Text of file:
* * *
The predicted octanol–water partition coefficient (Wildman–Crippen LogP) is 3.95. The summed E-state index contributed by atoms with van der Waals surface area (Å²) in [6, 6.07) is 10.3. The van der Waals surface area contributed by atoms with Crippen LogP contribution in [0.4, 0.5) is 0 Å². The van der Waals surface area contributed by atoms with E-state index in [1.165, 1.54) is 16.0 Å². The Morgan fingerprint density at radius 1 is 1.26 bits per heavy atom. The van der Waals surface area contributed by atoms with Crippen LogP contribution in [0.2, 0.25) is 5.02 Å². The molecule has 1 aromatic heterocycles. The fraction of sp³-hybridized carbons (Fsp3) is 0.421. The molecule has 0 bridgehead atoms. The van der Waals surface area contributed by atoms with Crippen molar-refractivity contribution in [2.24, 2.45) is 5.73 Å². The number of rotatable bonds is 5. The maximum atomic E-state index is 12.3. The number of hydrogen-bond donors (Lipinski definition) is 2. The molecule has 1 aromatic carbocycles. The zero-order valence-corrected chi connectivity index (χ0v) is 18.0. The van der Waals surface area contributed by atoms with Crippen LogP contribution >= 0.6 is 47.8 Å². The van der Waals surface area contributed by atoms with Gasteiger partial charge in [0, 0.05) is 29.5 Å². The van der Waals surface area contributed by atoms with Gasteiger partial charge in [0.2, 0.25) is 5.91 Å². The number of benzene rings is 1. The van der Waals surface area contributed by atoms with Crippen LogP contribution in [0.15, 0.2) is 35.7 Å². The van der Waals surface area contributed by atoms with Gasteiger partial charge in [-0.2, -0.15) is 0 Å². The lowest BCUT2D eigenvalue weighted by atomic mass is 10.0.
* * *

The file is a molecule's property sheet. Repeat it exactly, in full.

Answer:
The predicted octanol–water partition coefficient (Wildman–Crippen LogP) is 3.95. The summed E-state index contributed by atoms with van der Waals surface area (Å²) in [6, 6.07) is 10.3. The van der Waals surface area contributed by atoms with Crippen LogP contribution in [0.4, 0.5) is 0 Å². The van der Waals surface area contributed by atoms with E-state index in [1.165, 1.54) is 16.0 Å². The Morgan fingerprint density at radius 1 is 1.26 bits per heavy atom. The van der Waals surface area contributed by atoms with Crippen LogP contribution in [0.2, 0.25) is 5.02 Å². The molecule has 1 aromatic heterocycles. The fraction of sp³-hybridized carbons (Fsp3) is 0.421. The molecule has 0 bridgehead atoms. The van der Waals surface area contributed by atoms with Crippen molar-refractivity contribution in [2.24, 2.45) is 5.73 Å². The number of rotatable bonds is 5. The maximum atomic E-state index is 12.3. The number of hydrogen-bond donors (Lipinski definition) is 2. The molecule has 1 aromatic carbocycles. The zero-order valence-corrected chi connectivity index (χ0v) is 18.0. The van der Waals surface area contributed by atoms with Crippen LogP contribution >= 0.6 is 47.8 Å². The van der Waals surface area contributed by atoms with Gasteiger partial charge in [0, 0.05) is 29.5 Å². The van der Waals surface area contributed by atoms with Gasteiger partial charge in [0.2, 0.25) is 5.91 Å². The number of benzene rings is 1. The van der Waals surface area contributed by atoms with Crippen LogP contribution in [0.15, 0.2) is 35.7 Å². The van der Waals surface area contributed by atoms with Gasteiger partial charge in [-0.2, -0.15) is 0 Å². The lowest BCUT2D eigenvalue weighted by atomic mass is 10.0.